Institute for the Study of Earth and Man
First-ever CT scans of the early armored dinosaur Pawpawsaurus campbelli reveal that although the Texas dino lacked its cousin’s club-tail it had a sharp nose for danger.
A relative of Ankylosaurus, Pawpawsaurus’s saving grace from predators may have been an acute sense of smell, says SMU vertebrate paleontologist Louis Jacobs. Pawpawsaurus lived 100 million years ago, preceding Ankylosaurus by 35 million years. Continue reading
A new species of toothy pterosaur is a native of Texas whose closest relative is from England. The new 94-million-year-old species, named Cimoliopterus dunni, is strikingly similar to England’s Cimoliopterus cuvieri.
Smithsonian magazine online tapped the expertise of SMU paleontologist Louis L. Jacobs, a professor in the Roy M. Huffington Department of Earth Sciences of SMU’s Dedman College of Humanities and Sciences.
Science journalist Alicia Ault interviewed Jacobs on the subject of why land animals moved to the seas over the past 250 million years. Continue reading
Texas author, journalist and historian Clay Coppedge, who writes for the weekly newspaper Country World News, covered the research of SMU vertebrate paleontologist Louis L. Jacobs into the infamous Bone Wars of the late 1800s.
The article, “Long-Lost Letters Shed New Light on 19th-Century Bone Wars,” was published in the January 2013 issue of Earth. Continue reading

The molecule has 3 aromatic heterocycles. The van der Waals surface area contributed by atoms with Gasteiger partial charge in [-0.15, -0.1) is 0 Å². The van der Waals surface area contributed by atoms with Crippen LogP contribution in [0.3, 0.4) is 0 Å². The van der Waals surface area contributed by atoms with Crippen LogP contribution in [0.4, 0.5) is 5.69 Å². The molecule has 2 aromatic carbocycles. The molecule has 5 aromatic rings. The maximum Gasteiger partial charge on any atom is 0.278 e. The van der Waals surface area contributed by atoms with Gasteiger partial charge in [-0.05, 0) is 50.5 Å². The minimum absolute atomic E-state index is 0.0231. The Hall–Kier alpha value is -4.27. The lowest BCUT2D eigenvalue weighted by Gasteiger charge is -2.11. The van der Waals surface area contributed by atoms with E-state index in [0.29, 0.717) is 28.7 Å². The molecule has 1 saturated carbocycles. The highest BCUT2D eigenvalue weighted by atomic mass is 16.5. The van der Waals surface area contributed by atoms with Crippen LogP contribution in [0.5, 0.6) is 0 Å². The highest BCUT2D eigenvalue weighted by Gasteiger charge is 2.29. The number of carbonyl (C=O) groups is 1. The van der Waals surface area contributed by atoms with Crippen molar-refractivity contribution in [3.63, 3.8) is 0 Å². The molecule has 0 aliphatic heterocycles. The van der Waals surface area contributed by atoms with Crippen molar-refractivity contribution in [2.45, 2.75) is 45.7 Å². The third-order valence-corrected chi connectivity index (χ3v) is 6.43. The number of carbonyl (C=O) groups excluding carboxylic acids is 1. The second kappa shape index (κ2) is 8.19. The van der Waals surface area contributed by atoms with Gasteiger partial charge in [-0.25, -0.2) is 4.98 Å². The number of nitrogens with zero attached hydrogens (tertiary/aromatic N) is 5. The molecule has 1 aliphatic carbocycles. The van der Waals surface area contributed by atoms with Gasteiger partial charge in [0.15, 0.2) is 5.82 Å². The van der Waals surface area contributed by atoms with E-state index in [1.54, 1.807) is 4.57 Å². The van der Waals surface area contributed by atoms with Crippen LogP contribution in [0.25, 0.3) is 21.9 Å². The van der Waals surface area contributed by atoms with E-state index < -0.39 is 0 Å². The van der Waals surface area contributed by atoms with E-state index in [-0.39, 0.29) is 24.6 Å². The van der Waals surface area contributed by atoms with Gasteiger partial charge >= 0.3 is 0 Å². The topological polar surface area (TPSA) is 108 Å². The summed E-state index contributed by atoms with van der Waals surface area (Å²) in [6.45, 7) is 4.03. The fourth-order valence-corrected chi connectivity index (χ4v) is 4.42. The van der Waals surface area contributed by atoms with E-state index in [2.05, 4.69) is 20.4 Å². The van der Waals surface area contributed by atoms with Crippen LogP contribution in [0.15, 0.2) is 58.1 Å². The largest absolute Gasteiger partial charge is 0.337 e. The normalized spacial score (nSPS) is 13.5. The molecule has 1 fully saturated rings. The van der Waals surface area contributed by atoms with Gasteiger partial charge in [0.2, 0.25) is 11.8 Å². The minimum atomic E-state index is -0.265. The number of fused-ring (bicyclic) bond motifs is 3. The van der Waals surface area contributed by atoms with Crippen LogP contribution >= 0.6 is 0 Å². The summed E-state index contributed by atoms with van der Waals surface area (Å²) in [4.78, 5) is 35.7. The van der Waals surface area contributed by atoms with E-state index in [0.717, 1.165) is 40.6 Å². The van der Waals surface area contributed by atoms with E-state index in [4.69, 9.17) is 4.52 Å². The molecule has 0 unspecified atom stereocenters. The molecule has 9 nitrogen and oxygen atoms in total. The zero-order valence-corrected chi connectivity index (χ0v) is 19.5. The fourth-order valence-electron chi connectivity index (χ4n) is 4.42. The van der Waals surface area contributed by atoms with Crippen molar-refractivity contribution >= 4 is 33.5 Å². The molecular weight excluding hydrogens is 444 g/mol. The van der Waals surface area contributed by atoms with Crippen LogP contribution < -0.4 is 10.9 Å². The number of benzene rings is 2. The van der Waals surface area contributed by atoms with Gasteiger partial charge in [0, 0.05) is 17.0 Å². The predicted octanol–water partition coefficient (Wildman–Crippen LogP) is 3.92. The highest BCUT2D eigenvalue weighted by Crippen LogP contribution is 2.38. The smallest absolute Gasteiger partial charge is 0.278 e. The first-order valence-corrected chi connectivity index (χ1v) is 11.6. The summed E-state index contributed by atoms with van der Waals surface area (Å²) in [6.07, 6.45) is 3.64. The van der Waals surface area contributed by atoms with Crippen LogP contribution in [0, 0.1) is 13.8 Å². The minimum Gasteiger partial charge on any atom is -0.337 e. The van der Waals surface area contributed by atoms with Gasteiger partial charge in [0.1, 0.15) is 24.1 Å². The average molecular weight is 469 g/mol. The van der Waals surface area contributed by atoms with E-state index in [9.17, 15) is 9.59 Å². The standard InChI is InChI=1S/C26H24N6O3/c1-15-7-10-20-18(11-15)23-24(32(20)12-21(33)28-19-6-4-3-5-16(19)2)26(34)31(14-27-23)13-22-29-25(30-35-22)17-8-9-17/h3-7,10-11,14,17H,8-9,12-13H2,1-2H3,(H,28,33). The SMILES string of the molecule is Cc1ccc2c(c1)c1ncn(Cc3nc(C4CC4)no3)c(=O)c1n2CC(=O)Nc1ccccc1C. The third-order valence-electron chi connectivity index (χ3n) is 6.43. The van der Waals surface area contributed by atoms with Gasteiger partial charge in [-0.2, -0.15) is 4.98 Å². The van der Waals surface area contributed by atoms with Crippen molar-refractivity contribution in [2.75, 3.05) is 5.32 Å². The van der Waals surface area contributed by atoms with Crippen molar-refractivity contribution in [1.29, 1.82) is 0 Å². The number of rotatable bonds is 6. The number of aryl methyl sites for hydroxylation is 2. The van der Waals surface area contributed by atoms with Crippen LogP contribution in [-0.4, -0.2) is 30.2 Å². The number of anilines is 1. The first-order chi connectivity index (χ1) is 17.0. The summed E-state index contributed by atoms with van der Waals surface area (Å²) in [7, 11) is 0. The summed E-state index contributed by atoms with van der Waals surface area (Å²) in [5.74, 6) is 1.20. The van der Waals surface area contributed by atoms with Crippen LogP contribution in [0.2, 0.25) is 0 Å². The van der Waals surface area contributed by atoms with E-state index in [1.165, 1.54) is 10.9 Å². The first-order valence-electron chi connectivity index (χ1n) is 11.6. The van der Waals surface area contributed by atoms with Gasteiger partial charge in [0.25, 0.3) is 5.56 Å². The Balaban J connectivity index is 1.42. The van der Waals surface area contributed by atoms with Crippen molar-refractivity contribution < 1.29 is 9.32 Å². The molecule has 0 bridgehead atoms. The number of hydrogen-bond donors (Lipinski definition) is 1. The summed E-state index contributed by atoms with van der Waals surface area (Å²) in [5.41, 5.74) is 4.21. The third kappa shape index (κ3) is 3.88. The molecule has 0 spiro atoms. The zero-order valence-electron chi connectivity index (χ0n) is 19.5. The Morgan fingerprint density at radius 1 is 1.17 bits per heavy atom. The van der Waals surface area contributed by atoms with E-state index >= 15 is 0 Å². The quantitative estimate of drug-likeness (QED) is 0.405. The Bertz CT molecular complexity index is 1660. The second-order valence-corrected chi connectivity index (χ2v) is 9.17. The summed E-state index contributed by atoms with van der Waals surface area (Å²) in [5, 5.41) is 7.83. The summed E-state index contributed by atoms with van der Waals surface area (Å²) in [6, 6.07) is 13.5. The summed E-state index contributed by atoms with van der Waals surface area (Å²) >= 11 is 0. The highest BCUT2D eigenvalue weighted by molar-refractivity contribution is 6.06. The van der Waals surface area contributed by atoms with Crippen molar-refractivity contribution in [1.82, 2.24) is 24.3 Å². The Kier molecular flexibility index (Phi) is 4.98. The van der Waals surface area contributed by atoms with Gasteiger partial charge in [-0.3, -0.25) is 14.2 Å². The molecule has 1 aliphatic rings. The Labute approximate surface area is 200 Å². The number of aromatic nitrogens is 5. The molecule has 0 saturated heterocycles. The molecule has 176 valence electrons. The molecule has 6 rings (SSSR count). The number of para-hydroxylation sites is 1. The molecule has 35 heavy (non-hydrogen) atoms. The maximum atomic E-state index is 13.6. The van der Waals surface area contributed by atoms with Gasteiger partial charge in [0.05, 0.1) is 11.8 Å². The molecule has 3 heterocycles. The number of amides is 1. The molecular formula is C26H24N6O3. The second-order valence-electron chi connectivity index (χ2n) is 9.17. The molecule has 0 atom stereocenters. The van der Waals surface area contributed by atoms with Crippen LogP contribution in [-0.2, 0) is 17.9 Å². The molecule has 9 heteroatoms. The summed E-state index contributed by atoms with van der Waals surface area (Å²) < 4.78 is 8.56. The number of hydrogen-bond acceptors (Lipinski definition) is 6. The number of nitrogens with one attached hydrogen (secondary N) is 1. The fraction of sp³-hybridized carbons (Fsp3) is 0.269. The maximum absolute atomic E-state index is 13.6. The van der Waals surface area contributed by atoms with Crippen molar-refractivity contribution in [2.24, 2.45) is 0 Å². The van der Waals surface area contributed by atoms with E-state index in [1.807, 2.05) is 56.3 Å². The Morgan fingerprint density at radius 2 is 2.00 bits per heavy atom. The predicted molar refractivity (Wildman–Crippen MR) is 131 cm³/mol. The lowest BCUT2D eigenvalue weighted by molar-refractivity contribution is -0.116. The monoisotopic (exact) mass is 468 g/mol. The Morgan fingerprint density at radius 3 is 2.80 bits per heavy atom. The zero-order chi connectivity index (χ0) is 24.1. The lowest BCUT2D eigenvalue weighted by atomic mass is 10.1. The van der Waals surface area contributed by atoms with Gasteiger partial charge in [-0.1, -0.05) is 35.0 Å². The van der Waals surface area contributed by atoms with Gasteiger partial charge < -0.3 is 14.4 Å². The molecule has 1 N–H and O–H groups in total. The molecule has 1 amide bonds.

From dinosaurs to sea turtles, and from technical assistance to advisory roles, SMU faculty and students, the SMU Shuler Museum, and the SMU Innovation Gymnasium, team with the nation’s new premier museum of nature and science.
Fossils on loan by SMU to the new Perot Museum of Nature and Science include those of animals from an ancient sea that once covered Dallas. Continue reading
The 7,200-member Science Teachers Association of Texas, STAT, is honoring Jacobs for his significant contributions to advance quality science education. Continue reading
The science magazine Discover has covered the research of SMU vertebrate paleontologist Louis L. Jacobs and the infamous Bone Wars of the late 1800s.
In a post on Discover’s “80 beats” blog, the magazine reprinted the translation of a poem written by frontier naturalist and fossil hunter Jacob Boll. Jacobs came across the poem at the American Museum of Natural History on a label on the back of Eryops specimen No. AMNH 4183. Continue reading